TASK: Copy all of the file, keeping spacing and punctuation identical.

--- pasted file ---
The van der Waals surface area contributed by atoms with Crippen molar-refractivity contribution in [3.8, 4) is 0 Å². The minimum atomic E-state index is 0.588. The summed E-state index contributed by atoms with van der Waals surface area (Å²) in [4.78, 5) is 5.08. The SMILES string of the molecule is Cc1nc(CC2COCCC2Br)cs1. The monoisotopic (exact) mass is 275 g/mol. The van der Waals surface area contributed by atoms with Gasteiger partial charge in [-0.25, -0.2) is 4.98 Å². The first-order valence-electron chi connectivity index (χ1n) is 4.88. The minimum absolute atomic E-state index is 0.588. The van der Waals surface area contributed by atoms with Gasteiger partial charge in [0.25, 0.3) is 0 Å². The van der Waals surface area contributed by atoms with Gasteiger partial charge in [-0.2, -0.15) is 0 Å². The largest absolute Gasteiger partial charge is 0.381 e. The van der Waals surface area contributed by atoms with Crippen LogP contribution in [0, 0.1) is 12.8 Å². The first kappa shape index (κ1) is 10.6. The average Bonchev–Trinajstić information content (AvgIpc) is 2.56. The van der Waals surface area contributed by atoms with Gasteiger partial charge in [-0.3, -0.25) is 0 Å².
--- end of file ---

The van der Waals surface area contributed by atoms with Crippen molar-refractivity contribution in [3.8, 4) is 0 Å². The minimum atomic E-state index is 0.588. The summed E-state index contributed by atoms with van der Waals surface area (Å²) in [4.78, 5) is 5.08. The SMILES string of the molecule is Cc1nc(CC2COCCC2Br)cs1. The monoisotopic (exact) mass is 275 g/mol. The van der Waals surface area contributed by atoms with Gasteiger partial charge in [-0.25, -0.2) is 4.98 Å². The first-order valence-electron chi connectivity index (χ1n) is 4.88. The minimum absolute atomic E-state index is 0.588. The van der Waals surface area contributed by atoms with Gasteiger partial charge in [0.25, 0.3) is 0 Å². The van der Waals surface area contributed by atoms with Gasteiger partial charge in [-0.2, -0.15) is 0 Å². The largest absolute Gasteiger partial charge is 0.381 e. The van der Waals surface area contributed by atoms with Crippen LogP contribution in [0, 0.1) is 12.8 Å². The first kappa shape index (κ1) is 10.6. The average Bonchev–Trinajstić information content (AvgIpc) is 2.56. The van der Waals surface area contributed by atoms with Gasteiger partial charge in [-0.3, -0.25) is 0 Å².